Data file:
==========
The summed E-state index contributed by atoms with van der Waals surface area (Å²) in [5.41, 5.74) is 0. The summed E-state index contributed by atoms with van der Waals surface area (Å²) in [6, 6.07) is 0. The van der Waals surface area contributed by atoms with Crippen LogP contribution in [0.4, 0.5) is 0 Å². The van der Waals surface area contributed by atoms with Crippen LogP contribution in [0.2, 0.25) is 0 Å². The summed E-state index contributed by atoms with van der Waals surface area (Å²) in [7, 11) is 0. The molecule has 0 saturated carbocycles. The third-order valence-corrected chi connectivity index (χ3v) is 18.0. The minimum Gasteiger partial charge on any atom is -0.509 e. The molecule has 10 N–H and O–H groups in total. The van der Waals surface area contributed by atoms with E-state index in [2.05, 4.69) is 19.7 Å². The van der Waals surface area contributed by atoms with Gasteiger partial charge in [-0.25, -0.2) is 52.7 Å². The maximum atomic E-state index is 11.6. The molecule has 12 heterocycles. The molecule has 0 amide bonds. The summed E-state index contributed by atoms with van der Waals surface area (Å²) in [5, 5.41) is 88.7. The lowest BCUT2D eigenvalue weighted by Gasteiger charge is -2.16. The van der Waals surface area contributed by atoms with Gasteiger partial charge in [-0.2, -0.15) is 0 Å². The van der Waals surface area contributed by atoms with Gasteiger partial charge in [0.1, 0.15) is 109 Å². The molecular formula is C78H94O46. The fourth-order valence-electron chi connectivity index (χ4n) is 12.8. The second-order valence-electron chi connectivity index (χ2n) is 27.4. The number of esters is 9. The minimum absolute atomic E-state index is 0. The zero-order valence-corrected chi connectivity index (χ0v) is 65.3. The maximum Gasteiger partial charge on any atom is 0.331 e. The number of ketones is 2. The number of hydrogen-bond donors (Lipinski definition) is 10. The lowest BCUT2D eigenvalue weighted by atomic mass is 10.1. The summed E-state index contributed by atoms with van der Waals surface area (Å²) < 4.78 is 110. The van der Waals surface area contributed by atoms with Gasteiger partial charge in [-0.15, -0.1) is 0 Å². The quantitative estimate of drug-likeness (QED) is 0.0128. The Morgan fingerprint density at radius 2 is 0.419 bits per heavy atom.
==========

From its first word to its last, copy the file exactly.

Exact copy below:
The summed E-state index contributed by atoms with van der Waals surface area (Å²) in [5.41, 5.74) is 0. The summed E-state index contributed by atoms with van der Waals surface area (Å²) in [6, 6.07) is 0. The van der Waals surface area contributed by atoms with Crippen LogP contribution in [0.4, 0.5) is 0 Å². The van der Waals surface area contributed by atoms with Crippen LogP contribution in [0.2, 0.25) is 0 Å². The summed E-state index contributed by atoms with van der Waals surface area (Å²) in [7, 11) is 0. The molecule has 0 saturated carbocycles. The third-order valence-corrected chi connectivity index (χ3v) is 18.0. The minimum Gasteiger partial charge on any atom is -0.509 e. The molecule has 10 N–H and O–H groups in total. The van der Waals surface area contributed by atoms with E-state index in [2.05, 4.69) is 19.7 Å². The van der Waals surface area contributed by atoms with Gasteiger partial charge in [-0.25, -0.2) is 52.7 Å². The maximum atomic E-state index is 11.6. The molecule has 12 heterocycles. The molecule has 0 amide bonds. The summed E-state index contributed by atoms with van der Waals surface area (Å²) in [5, 5.41) is 88.7. The lowest BCUT2D eigenvalue weighted by Gasteiger charge is -2.16. The van der Waals surface area contributed by atoms with Gasteiger partial charge in [-0.2, -0.15) is 0 Å². The van der Waals surface area contributed by atoms with Gasteiger partial charge in [0.1, 0.15) is 109 Å². The molecular formula is C78H94O46. The fourth-order valence-electron chi connectivity index (χ4n) is 12.8. The second-order valence-electron chi connectivity index (χ2n) is 27.4. The number of esters is 9. The minimum absolute atomic E-state index is 0. The zero-order valence-corrected chi connectivity index (χ0v) is 65.3. The maximum Gasteiger partial charge on any atom is 0.331 e. The number of ketones is 2. The number of hydrogen-bond donors (Lipinski definition) is 10. The lowest BCUT2D eigenvalue weighted by atomic mass is 10.1. The summed E-state index contributed by atoms with van der Waals surface area (Å²) < 4.78 is 110. The van der Waals surface area contributed by atoms with Gasteiger partial charge in [-0.15, -0.1) is 0 Å². The quantitative estimate of drug-likeness (QED) is 0.0128. The Morgan fingerprint density at radius 2 is 0.419 bits per heavy atom.